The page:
“So you say you want a revolution.” When they sang those lines, the Beatles could well have been talking about Democratic leaders today. Revolution seems much in the minds and the rhetoric of politicians who are continuing to threaten swift responses to the Court if it rules against their wishes. The latest armchair revolutionary is President Joe Biden himself who went on Jimmy Kimmel to do the first sit down interview in months. To his credit, Biden was promising only a “mini-Revolution.”
Others have gone full revolutionary. Sen. Jeanne Shaheen, D-N.H., joined the growing ranks of members of Congress in issuing a warning to the Supreme Court: reaffirm Roe v. Wade or else. The “else” varies from promises to pack the Court to personal accountability for justices. For Shaheen, it is a promise of “revolution.”
Clearly, these leaders are using over-heated rhetoric and do not support violence. They no more want true revolution than Sen. Chuck Schumer was calling for the killing of Justices Brett Kavanaugh and Neil Gorsuch when he declared on the steps of Supreme Court “I want to tell you, Gorsuch, I want to tell you, Kavanaugh, you have released the whirlwind and you will pay the price. You won’t know what hit you if you go forward with these awful decisions.”
Calling for revolutionary change in politics is as common as calling on people to “fight” political opponents or legislative actions. For example, with rioting continuing in Brooklyn Center, Minn. and around the country, Rep. Maxine Waters, D-CA, went to Minnesota and told the protesters that they “gotta stay on the street” and “get more confrontational.”
However, these same politicians have insisted that such references are literal when made by their opponents. Notably, Democrats are holding hearings this week on how Republicans bear responsibility for the Jan. 6th riot due to their calls to “fight” against certification of the 2020 election. On that day, there is no question that Trump whipped the crowd into a frenzy. I was critical of the speech while he was giving it. However, Trump never actually called for violence or a riot. Rather, he urged his supporters to march on the Capitol to express opposition to the certification of electoral votes and to support the challenges being made by some members of Congress. He expressly told his followers “to peacefully and patriotically make your voices heard.” Trump also stated: “Now it is up to Congress to confront this egregious assault on our democracy…And after this, we’re going to walk down – and I’ll be there with you – we’re going to walk down … to the Capitol and we’re going to cheer on our brave senators and congressmen and women.”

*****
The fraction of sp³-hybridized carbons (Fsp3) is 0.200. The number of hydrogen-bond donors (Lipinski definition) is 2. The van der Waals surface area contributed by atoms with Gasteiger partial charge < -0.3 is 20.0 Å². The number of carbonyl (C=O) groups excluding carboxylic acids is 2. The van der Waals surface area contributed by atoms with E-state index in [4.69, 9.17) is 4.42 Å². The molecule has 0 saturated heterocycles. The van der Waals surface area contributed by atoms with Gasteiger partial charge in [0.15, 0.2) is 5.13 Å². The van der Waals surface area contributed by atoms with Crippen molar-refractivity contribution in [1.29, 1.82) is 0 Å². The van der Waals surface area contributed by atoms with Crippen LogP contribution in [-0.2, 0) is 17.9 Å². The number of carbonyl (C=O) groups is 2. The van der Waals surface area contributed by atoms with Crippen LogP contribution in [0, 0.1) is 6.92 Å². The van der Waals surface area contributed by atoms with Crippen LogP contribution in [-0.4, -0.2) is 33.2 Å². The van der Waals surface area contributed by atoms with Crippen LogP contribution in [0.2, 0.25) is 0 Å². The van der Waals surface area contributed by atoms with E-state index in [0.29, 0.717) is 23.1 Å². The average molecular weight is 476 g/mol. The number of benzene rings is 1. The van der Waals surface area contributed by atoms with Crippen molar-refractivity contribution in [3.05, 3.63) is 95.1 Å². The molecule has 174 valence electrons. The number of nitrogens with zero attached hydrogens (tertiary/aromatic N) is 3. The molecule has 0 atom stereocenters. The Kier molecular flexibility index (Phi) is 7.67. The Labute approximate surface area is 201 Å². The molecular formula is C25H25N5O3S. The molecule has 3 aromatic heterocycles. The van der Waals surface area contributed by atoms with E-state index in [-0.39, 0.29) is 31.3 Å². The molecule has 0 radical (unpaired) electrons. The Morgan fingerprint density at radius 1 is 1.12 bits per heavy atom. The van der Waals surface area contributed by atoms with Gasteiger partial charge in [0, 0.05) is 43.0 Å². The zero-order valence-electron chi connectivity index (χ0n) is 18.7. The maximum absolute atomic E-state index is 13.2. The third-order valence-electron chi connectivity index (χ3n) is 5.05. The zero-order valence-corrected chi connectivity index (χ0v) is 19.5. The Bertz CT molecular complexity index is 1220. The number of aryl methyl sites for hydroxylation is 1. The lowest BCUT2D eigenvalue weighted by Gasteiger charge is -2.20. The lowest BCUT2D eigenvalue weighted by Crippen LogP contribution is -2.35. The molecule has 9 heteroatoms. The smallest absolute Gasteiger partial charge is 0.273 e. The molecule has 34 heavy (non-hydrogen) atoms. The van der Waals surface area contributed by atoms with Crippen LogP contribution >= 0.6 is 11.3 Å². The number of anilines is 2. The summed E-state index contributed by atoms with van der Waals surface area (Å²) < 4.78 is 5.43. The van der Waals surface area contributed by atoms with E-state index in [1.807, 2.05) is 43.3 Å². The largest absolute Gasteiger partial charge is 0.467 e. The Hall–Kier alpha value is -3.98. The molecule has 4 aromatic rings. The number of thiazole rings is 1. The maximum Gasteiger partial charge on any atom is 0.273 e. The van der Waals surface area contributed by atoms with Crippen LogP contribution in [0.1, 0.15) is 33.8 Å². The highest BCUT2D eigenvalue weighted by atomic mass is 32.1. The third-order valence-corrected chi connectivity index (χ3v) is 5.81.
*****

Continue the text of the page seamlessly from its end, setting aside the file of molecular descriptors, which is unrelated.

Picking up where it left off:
There is little attention to how such rhetoric has been common on the left.
Of course, having leaders like Biden and Shaheen channeling revolutionary rhetoric is more vapid than violent. You can put on a beret and chomp on a cigar but it does not make you Che Guevara. It is clear that he meant a political revolution, but the President was engaging in the same ultimatum and saber rattling.
It is the underlying message that is worrisome. It is part of a long series of threats to the Supreme Court that it must yield on the interpretation of the Constitution or face radical changes to the institution. The President is not alone in presenting the Court with this yield-or-else choice.
Last year, House Judiciary Committee Chair Jerry Nadler, D-N.Y., Sen. Ed Markey, D-Mass, and others stood in front of the Supreme Court to announce a court packing bill to give liberals a one-justice majority. This follows threats from various Democratic members that conservative justices had better vote with liberal colleagues . . . or else. Sen. Elizabeth Warren, D-Mass, is not willing to wait and has called to pack the Court. She denounced the court for voting wrongly on decisions and, perish the thought, against “widely held public opinion.”
The attacks on the institution have become attacks on the members of the institution. Law professors like Berkeley Dean Erwin Chemerinksy have called the justice “partisan hacks” while others have supported targeting the individual justices at their home. Georgetown Law Professor Josh Chafetz declared that “when the mob is right, some (but not all!) more aggressive tactics are justified.”
Such calls can take on a more menacing meaning in the twisted minds of some who may think that “more aggressive tactics” include showing up at a justice’s house with a Glock handgun, zip ties, and burglary tools. Again, that is not the intention of such remarks but the endorsement of targeting justices at their homes shows a complete collapse in our sense of decency and responsibility.
Sixties Radical Abbie Hoffman once said that the “first duty of a revolutionary is to get away with it.” It remains to be seen if the public will allow these politicians to get away with it and support calls for changing the Court or retaliating against individual members. With the support of many in the media and academia, the reckless rhetoric is likely to continue.
However, there should be no question about the import of the underlying message that it is appropriate for politicians to pack or legislatively change the court if it does not rule the way that they and “public opinion” demand. Such proposals would destroy one of the core institutions of our constitution system.
That is why “when you talk about destruction” of our traditions of judicial review, as the Beatles declared in 1968, “you can count me out.”